TrackingPoint offers amazing AR15 rifles powered by Linux

In today's open source roundup: TrackingPoint's Linux-based AR15 rifles start at $10,000. Plus: The best Chromebooks for students, and how to watch Netflix in Ubuntu

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Linux is everywhere these days, including in TrackingPoint's new AR15 rifles. If you've got $10,000 or more to spend then you can own one of these high-tech firearms that include a tracking system that uses Linux as its operating system. Ars Technica looks at what TrackingPoint has to offer with its new AR15 rifles.

According to Ars Technica:

The ARs are priced much lower, too—the 5.56mm NATO entry-level weapon is right at $10,000. It’s still around 10 times the cost of an unaugmented non-PGF AR-15, but it’s also not out of the range of a middle-class luxury purchase like the motorcycles and WaveRunners Schauble mentioned.

TrackingPoint has four AR-15 models in development, all of which will begin delivery to customers in October. The entry-level product, the AR 556, is built around a Daniel Defense DDM4V7 carbine and is chambered in 5.56mm NATO, the most common round for AR-15s. The other weapon on the range that day—the one that was being zeroed when I arrived—was the AR 762, based on an LMT modular carbine and chambered in the much larger 7.62mm NATO caliber.

More at Ars Technica

If you have a couple of minutes, be sure to watch the video I've included above. These rifles are truly amazing. The target tracking, guided firing and advanced mode really impressed me, as did the other technology enhancements. I own a Colt 6920 AR15 and it's a fine rifle, but it doesn't have any of the cool doodads in TrackingPoint's AR15 rifles. It's mind-blowing to see how much technology is incorporated into these new rifles, it makes mine seem like something out of the stone age.

I remember when I first heard that they were using Linux in these guns. I thought that was impressive at the time, but it's clear that they've built on that and made a truly high-tech firearm that any gun owner would be delighted to own and use for target shooting, hunting or self-defense. Of course having such great technology might also spoil a gun owner a bit, but that's the price we pay for progress.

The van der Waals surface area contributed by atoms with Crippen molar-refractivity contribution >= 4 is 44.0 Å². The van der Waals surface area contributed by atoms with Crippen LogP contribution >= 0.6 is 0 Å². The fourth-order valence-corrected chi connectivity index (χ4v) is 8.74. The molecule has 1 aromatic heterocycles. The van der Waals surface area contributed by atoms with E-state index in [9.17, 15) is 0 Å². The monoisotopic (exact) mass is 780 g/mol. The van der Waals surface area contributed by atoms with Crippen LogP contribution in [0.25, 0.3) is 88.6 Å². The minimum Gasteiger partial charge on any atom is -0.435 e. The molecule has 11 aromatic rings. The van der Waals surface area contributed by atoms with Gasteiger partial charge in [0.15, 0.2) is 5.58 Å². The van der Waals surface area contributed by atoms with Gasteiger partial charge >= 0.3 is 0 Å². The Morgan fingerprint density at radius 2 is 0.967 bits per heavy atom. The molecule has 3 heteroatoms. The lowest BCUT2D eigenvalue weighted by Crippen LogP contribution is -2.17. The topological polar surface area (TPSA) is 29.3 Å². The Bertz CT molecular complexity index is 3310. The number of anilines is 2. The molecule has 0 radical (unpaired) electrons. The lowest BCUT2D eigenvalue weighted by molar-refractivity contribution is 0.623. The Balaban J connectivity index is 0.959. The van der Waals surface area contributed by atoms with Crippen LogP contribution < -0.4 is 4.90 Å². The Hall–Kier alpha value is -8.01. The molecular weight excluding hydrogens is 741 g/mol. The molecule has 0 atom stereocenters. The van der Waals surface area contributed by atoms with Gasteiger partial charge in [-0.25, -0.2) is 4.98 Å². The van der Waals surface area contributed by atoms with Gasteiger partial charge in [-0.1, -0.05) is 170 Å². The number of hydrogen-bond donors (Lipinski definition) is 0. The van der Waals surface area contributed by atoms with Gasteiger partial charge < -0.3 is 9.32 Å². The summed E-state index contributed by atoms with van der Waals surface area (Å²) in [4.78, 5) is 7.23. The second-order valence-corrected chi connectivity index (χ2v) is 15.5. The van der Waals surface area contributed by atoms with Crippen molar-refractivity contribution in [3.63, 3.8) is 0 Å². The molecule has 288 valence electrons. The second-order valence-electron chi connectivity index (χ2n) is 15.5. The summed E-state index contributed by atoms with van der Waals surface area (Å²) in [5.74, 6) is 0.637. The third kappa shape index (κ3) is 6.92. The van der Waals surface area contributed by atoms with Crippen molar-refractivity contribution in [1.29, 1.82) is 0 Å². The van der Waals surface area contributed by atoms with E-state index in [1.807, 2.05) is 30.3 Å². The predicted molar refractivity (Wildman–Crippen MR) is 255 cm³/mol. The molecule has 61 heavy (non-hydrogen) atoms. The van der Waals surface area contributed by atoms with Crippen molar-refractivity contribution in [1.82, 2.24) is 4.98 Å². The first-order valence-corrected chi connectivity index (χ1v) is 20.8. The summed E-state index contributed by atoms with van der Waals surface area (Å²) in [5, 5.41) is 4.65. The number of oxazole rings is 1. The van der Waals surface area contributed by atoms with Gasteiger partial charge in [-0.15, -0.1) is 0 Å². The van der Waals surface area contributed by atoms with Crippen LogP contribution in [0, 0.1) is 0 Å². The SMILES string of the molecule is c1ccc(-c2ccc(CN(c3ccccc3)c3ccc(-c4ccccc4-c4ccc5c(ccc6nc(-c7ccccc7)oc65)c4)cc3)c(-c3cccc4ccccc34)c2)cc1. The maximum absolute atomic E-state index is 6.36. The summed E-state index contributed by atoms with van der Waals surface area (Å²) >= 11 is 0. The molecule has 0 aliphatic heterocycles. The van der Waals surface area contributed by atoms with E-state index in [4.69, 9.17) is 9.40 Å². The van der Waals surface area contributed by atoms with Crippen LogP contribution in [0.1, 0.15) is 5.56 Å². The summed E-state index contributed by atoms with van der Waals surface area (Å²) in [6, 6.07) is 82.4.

The real onion in the ointment is the cost of these rifles. My rifle cost a bit over $1000 but a $10000 rifle is just way out of my price range. I have no doubt that there are plenty of folks out there who could afford a TrackingPoint AR15 rifle though, and I'm sure they'll be very happy with it if they buy one. It would be great to see the price come down significantly though from where it is right now. Perhaps over time it will so that these guns become much more affordable for the average Jane or Joe.

My only other concern about these rifles is how much they weigh with all the doodads on them. One of the things I like about my AR15 is that it's a relatively lightweight gun to hold and shoot. But I wonder what it would end up weighing with all of TrackingPoint's customizations. I may be nitpicking here since I'm the type that prefers lighter devices, including firearms. Most TrackingPoint buyers probably wouldn't give a hoot so take my reticence with a grain of salt or two.

You can get more information about these Linux-based rifles on TrackingPoint's site. There is also a store where you can see different models of TrackingPoint's firearms, and you can check out posts on the TrackingPoint blog for the company's latest updates.

Also, see the thread on Reddit and the Ars Technica discussion for reader reaction to TrackingPoint's new AR15 rifles.

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